Makayla Epps, Kentucky have unfinished business in Lexington

Lawson impressed by Oklahoma City Region (1:28)

Kara Lawson says the team that comes out of the Oklahoma City Region, topped by Baylor, will be tested while Andy Landers calls it "loaded." (1:28)

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No matter how this ends, Makayla Epps wouldn't trade anything for having been able to play for Kentucky. And she's hoping to take one more road trip with the Wildcats.

That would mean going to the Women's Final Four, something Kentucky has never done. The Wildcats have made it to the Elite Eight four times.

To advance further, Kentucky has to win four games at home in Lexington: two in their area, Memorial Coliseum, and then two at nearby Rupp Arena, about a mile away. Achieve that, and the Wildcats will head to Dallas and a program breakthrough. But all of it will be difficult, starting with their opener Friday (ESPN2/WatchESPN, 12:10 p.m. ET).

The No. 4 seed Wildcats face No. 13 seed Belmont, the Ohio Valley champion that is 27-5 overall and on a 21-game winning streak. Kentucky (21-10) finished tied for third in the SEC and fell in the league tournament semifinals to South Carolina. If the Wildcats get past Belmont, they will face No. 5 seed Ohio State, the regular-season Big Ten co-champion, or No. 12 Western Kentucky, the Conference USA champion.

But there's good news for the Wildcats. Starting guard Taylor Murray, who missed the SEC semifinal versus South Carolina after suffering a strained neck in a quarterfinal victory over Alabama, is expected to return.

Advancing the short distance to Rupp will take two really strong games from Kentucky. Then No. 1 seed Notre Dame would likely await in the Sweet 16. But just to be here in this position is something Epps, coach Matthew Mitchell, and the Wildcats should take pride in achieving.

"Back in September, I didn't have a feel for anything," Epps said of Kentucky's prospects after a difficult offseason marked by player and assistant departures. "But I had a lot of faith in Coach Mitchell and knew he was going to do everything in his power to help the six players who returned to have a good season.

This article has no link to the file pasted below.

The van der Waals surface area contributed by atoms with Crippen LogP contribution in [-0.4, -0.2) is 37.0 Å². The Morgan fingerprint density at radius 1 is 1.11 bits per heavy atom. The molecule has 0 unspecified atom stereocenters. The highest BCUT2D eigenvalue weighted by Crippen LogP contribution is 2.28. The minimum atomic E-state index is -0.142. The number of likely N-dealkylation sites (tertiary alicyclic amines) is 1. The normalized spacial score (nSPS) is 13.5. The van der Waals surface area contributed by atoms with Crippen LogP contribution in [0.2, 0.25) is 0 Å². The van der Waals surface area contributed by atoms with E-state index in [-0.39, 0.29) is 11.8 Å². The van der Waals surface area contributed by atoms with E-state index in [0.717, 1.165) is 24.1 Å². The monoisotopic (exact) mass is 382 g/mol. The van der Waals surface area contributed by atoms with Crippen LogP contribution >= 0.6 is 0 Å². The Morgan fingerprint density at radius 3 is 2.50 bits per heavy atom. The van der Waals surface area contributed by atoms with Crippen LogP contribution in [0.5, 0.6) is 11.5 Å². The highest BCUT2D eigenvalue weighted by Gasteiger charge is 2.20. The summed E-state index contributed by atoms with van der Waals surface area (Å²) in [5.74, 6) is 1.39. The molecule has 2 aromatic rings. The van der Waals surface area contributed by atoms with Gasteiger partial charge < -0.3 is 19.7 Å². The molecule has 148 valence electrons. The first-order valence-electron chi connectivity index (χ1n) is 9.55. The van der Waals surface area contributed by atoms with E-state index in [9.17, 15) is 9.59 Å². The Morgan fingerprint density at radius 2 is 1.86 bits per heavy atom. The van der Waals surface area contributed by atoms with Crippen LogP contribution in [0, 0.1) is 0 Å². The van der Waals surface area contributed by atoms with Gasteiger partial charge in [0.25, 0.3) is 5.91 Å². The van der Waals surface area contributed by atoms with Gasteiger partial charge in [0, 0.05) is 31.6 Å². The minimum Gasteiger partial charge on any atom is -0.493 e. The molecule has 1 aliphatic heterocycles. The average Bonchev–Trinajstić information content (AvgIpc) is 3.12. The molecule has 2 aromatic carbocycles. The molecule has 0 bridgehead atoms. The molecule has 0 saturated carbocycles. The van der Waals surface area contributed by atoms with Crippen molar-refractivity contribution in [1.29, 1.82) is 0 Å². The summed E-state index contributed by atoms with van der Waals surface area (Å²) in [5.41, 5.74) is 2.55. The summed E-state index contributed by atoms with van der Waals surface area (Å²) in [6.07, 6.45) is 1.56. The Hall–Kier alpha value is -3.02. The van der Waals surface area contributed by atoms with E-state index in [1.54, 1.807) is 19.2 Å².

"Once we got our 12-player roster filled out, we came in here and worked every day. I feel like we did exceed not necessarily our expectations, but the expectations of everyone outside of this building."

The Wildcats had this same opportunity last year with early-round games and a regional in Lexington, but fell in the Sweet 16 to eventual Final Four participant Washington.

The ensuing spring was chaotic, to be succinct, as nine players either transferred or decommitted from Kentucky since the previous fall, and Mitchell had to revamp his coaching staff.

Epps has been there through it all. The 5-foot-10 guard now faces her final opportunities as a Wildcat with the normal sadness of a senior, but the satisfaction of knowing this was a difficult season to navigate. She did it, averaging 17.2 points and getting 112 assists, both team highs.

"With the uphill battle we had to go through to just assemble a team after all the turmoil last spring, it shows a lot," Epps said. "Kentucky is a really gutsy team, and we are going to fight. I'm sure a lot of people counted us out, after all the kids who left. But we've won some big games and hung in there with the best of them."

Their biggest victory was the 78-75 overtime triumph against then No. 3-ranked Mississippi State on Feb. 23, senior night for Epps and forward Evelyn Akhator, who averaged a double-double this season (15.8 PPG, 10.5 RPG). Akhator, who played her first two years at Chipola Junior College in Florida, is from Lagos, Nigeria. She became good friends with Epps, who is from Lebanon, Kentucky, about 60 miles southwest of Lexington.

They combined for 49 points in the win over the Bulldogs, which helped Kentucky in securing a top-16 NCAA seed and getting to host the early rounds.

That night was special for Epps on another level, because as a toddler, she had been part of her father's senior night as a Wildcat. Anthony Epps, who played for Kentucky's 1996 national champions, had little Makayla on court with him when he had his farewell at Rupp Arena in 1997. He also coached her at Marion County High School.

And although Makayla had a brief period of thinking she might go to -- gasp -- Louisville, she ended up wearing the blue and white that was essentially in her blood.

"It's something that my dad and I are always going to be able to share and talk about," Epps said. "Nothing will ever take that away. It was really fun for me to have No. 25 be 'Epps' for the men, and later on for the women's team, too. I'm blessed to have the opportunity to do it. And I'm really grateful I took the route to come to Kentucky."